To forget the camera’s presence means to forget the existence of the remote students - which is a recipe for failure. Of course in relation to asynchronous replay there is the opportunity to edit a recording prior to making it available (although this is a tedious chore). In contrast, in the case of streaming this is a luxury that doesn’t exist and so ill-considered remarks must be studiously avoided.
Without doubt the enhanced opportunities offered by supporting asynchronous replay and streaming place onerous responsibility on the lecturer and require a significant degree of personal commitment.
Who is watching?
My lecture proceeds. Elsewhere in the university a senior management committee meeting is in progress. The current topic on the agenda concerns ‘capitalising on technologies in teaching’. Mediasite is mentioned and since some attendees have never heard of it, discussion digresses.
With a degree of inspiration and to clarify Mediasite’s streaming capabilities one of the committee members recalls that my lecture is taking place at that very moment and that, due to peripheral interest, he has access to the relevant Mediasite link. Seconds later and entirely unbeknown to me, the senior management committee are watching my teaching on their big screen.
The primary motivations for digitally enhanced learning centre on advancing the profundity, scope, accessibility, flexibility and efficiency of the educational experience. Additionally the infusion of technology into the teaching process results in an inherent increase in transparency of process.
Although in principle this is a desirable outcome, it has potentially negative ramifications which are of concern to many teaching staff. As a result, in the absence of mutually agreed ground rules (code of best practice) staff are often reluctant to fully integrate VLE’s into their courses and studiously resist the use of video recording / streaming technologies.
Although benefits associated with these approaches are generally acknowledged, key concerns centre on content access rights, and future secondary usage issues.
Student feedback confirms that when provided with the opportunity to asynchronously replay lectures they often show interesting (and without doubt amusing) content to family and friends. Whilst this is quite understandable, the senior management committee viewing scenario (which came to my attention quite by chance) has a less satisfactory ethical dimension.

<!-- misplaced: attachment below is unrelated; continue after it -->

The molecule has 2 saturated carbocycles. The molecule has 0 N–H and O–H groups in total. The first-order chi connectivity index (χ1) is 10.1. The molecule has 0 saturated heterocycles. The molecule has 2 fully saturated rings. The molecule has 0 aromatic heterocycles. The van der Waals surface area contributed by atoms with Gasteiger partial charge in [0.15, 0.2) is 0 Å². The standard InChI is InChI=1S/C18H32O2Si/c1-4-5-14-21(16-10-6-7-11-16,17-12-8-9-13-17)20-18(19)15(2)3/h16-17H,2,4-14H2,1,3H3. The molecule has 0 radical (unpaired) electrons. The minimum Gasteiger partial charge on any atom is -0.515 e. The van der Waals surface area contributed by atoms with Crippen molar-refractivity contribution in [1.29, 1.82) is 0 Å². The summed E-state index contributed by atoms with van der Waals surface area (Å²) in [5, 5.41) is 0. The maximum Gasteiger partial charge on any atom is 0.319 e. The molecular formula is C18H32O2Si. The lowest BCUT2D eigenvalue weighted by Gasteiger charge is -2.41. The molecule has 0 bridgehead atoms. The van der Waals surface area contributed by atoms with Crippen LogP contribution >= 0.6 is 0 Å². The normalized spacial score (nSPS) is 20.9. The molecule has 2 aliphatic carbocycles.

Clearly, uncertainty as to who may be watching (and why) has the potential to compromise the teaching process and so the lecturer must have confidence in the validity and enforcement of access controls and protocols.
Digitally enhanced learning (in its many forms) is increasingly included in staff induction courses and this is complemented by the growing investment in video recording and streaming infrastructure.
As the use of these facilities becomes the norm rather than the exception, there can be little doubt that submission of recorded content will become a required component in staff assessment and promotion exercises. Clearly there is an important role for BCS to play in the development and promotion of best practice guidelines.
Despite these concerns the judicious infusion of technologies into the educational experience offers many exciting opportunities and has the potential to significantly advance excellence in teaching. Contrariwise, technology infusion does not compensate for poor teaching practice - and can actually make things worse.
For my part, I shall continue to explore the incorporation of effective technologies in teaching - provided that they offer clearly demonstrable benefits and that they address the needs of today’s students.
In parallel, I shall no doubt occasionally reflect on my days as a physics student sure in the knowledge that I continue to benefit from the rich scholarship of chalk-wielding lecturers who would never have faced a camera and who took for granted their students’ ability to listen, interpret, understand and take notes.